p.s. well, that critiquer was right about one matter what he says, you'll still do that cool slang thing that you do!

  3. yikes! what a cruel thing that guy said! i agree with not being phony-friendly... like in general- for the entirety of life in addition to regarding crit partners. :)
    it is really hard to find someone who you respect and can trust to look at your writing and give you genuine feedback. and for most of us- i think there is that fear of being ripped apart and hated for what we write, that makes finding the right people so hard... man, i hope that makes sense!

  4. I've had this problem for a while, not only finding crit buddies at my level, but also finding people who click with me stylistically, which may be even more important for me at this point. Part of the problem is that I don't produce a lot and end up giving more crits than I get, so I'm taking a crit break until I have something to swap.

  5. I'm glad that nasty critique didn't stop you from writing pirate slang.

    You do have to be a friend. I think Natalie is doing a great thing for people who aren't sure how to find CPs, but I'd rather find my own.

  6. You've always got to take a chance on stuff like that. I met my current crit partner (and now best friend) via blogging. She set the both of us up with two others and we do a regular crit-swap. It's more than I could ever have imagined for my writing.

  7. This is true. I wish I had a larger critique group, but I am so lucky with the few - spaced out though they are - that read for me. I'd be happy to read, and offer suggestions, for others.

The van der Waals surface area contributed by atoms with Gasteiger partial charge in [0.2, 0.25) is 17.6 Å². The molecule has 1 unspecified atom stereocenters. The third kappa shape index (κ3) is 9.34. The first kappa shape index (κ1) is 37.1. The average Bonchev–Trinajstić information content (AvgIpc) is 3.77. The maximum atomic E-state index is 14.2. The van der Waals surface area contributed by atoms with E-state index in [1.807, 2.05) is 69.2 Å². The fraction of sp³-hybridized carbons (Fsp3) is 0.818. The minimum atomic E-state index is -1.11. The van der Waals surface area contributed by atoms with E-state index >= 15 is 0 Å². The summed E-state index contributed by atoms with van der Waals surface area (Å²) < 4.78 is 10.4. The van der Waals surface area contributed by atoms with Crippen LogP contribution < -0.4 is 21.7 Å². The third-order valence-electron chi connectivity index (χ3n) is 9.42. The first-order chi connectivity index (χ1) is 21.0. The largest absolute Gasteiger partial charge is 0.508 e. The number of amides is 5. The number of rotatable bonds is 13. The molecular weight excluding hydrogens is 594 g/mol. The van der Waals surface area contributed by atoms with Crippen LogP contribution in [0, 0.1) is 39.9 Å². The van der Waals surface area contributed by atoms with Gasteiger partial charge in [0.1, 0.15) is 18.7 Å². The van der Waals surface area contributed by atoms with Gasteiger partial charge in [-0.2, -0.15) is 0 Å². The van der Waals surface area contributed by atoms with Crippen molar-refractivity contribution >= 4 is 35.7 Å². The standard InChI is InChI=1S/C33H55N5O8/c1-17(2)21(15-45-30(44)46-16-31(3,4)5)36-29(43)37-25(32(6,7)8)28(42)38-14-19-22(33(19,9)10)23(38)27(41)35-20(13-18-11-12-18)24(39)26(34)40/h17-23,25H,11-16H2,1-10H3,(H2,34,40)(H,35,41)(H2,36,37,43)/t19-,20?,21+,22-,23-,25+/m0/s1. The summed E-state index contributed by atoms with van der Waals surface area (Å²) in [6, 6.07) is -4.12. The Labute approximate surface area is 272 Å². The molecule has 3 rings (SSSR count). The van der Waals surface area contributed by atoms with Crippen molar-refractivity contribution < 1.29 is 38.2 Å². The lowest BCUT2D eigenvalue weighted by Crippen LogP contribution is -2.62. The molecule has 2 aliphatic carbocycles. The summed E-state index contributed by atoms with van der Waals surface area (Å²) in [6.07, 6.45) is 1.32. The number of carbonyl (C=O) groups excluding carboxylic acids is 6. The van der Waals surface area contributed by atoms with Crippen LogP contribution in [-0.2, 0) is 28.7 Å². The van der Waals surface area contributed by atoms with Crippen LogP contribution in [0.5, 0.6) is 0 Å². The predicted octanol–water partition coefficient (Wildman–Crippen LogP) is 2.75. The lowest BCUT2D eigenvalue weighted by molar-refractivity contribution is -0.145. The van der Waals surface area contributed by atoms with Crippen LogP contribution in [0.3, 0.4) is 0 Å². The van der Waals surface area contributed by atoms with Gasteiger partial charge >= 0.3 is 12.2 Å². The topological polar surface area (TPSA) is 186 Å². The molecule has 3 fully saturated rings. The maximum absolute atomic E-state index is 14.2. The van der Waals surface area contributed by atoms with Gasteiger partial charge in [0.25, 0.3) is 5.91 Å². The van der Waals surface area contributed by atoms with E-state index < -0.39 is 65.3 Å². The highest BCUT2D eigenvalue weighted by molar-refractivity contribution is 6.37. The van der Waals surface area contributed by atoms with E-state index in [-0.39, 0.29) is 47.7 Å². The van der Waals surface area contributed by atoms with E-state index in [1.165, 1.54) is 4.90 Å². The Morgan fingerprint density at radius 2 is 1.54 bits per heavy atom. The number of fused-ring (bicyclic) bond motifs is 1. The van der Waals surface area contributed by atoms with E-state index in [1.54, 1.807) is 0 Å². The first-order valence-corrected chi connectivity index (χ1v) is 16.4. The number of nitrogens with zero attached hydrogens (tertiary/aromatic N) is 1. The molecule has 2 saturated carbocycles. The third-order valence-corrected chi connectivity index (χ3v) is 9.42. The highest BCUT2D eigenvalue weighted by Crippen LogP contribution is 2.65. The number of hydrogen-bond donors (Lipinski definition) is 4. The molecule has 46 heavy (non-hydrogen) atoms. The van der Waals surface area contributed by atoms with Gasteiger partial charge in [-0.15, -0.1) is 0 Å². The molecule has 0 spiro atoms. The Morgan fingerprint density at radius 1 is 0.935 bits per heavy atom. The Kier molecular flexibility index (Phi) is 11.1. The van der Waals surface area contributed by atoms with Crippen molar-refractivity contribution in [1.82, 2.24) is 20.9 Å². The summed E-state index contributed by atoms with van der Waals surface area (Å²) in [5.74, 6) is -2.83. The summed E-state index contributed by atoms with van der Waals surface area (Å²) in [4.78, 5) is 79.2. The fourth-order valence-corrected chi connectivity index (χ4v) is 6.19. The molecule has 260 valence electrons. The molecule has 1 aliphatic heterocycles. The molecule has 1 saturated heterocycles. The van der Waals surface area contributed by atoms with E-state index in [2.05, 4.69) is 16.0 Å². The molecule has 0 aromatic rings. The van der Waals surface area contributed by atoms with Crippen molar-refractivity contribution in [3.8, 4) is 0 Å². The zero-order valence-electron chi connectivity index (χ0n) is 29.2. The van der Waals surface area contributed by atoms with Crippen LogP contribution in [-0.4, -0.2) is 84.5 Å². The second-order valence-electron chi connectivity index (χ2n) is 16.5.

8. @Matthew: You're right. All my crit partners were people I spent time getting to know before we swapped MSS. That's key, I think.

    @Susan: It's true. You never know who might give you that critical piece of advice, or who might become a key friend to know later on.

    @aspiring: I've never had something ripped apart, except that one time. What helped me there was having many people crit my work, so I knew it was just one guy being snippy.

  9. @Sherri: That's a good point about not having anything to swap all the time. Most of the folks I've met online, though, are willing to crit on faith (as am I). When I have something ready, I just shoot an e-mail to them seeing if they're still interested.

    @Myrna: Actually, it looks like Natalie is just organizing data, not setting people up. If it works, those classifieds could be useful for anyone, even folks who don't submit their info.

    @Elena: Agreed, you've got to take a chance. Those chances can be minimized, though, if you "stalk" a potential crit partner online a while before approaching them, just to get a feel for what they're like.

    @Elaine: A couple of good crit partners can be better than a large group sometimes too!

  10. Oh, yes. This whole week is just Al Gore's way of telling me I need to get out more on his great invention and start doing...just what you (and LT and Natalie) said. Maybe moving overseas is going to help me with that. Maybe actually opening my mouth is going to help even more. :)

  11. Thanks for the clarification. I think that's a better idea and a whole lot less of a headache for her.